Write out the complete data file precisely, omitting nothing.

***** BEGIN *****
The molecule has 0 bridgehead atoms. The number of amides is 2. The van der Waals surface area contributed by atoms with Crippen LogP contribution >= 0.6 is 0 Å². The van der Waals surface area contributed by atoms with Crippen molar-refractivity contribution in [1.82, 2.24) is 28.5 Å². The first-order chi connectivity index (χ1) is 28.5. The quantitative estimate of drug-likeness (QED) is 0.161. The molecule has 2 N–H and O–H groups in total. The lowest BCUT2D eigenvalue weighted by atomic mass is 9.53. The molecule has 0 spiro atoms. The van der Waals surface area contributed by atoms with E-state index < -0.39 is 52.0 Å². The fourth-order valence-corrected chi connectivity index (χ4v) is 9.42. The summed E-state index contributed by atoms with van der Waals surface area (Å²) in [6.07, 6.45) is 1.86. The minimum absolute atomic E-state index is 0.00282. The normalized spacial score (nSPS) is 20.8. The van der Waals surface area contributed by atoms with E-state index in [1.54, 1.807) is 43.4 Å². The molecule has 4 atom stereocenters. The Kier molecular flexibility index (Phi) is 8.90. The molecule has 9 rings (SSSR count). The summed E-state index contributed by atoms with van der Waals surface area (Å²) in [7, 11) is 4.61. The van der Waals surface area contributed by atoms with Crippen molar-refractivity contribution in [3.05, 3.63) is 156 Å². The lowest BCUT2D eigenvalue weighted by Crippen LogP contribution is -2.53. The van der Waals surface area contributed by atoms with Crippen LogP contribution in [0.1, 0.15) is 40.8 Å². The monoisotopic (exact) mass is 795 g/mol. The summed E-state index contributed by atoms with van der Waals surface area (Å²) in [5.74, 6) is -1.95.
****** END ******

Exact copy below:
The molecule has 0 bridgehead atoms. The number of amides is 2. The van der Waals surface area contributed by atoms with Crippen LogP contribution >= 0.6 is 0 Å². The van der Waals surface area contributed by atoms with Crippen molar-refractivity contribution in [1.82, 2.24) is 28.5 Å². The first-order chi connectivity index (χ1) is 28.5. The quantitative estimate of drug-likeness (QED) is 0.161. The molecule has 2 N–H and O–H groups in total. The lowest BCUT2D eigenvalue weighted by atomic mass is 9.53. The molecule has 0 spiro atoms. The van der Waals surface area contributed by atoms with E-state index < -0.39 is 52.0 Å². The fourth-order valence-corrected chi connectivity index (χ4v) is 9.42. The summed E-state index contributed by atoms with van der Waals surface area (Å²) in [6.07, 6.45) is 1.86. The minimum absolute atomic E-state index is 0.00282. The normalized spacial score (nSPS) is 20.8. The van der Waals surface area contributed by atoms with E-state index in [1.54, 1.807) is 43.4 Å². The molecule has 4 atom stereocenters. The Kier molecular flexibility index (Phi) is 8.90. The molecule has 9 rings (SSSR count). The summed E-state index contributed by atoms with van der Waals surface area (Å²) in [7, 11) is 4.61. The van der Waals surface area contributed by atoms with Crippen molar-refractivity contribution in [3.05, 3.63) is 156 Å². The lowest BCUT2D eigenvalue weighted by Crippen LogP contribution is -2.53. The van der Waals surface area contributed by atoms with Crippen LogP contribution in [0.1, 0.15) is 40.8 Å². The monoisotopic (exact) mass is 795 g/mol. The summed E-state index contributed by atoms with van der Waals surface area (Å²) in [5.74, 6) is -1.95.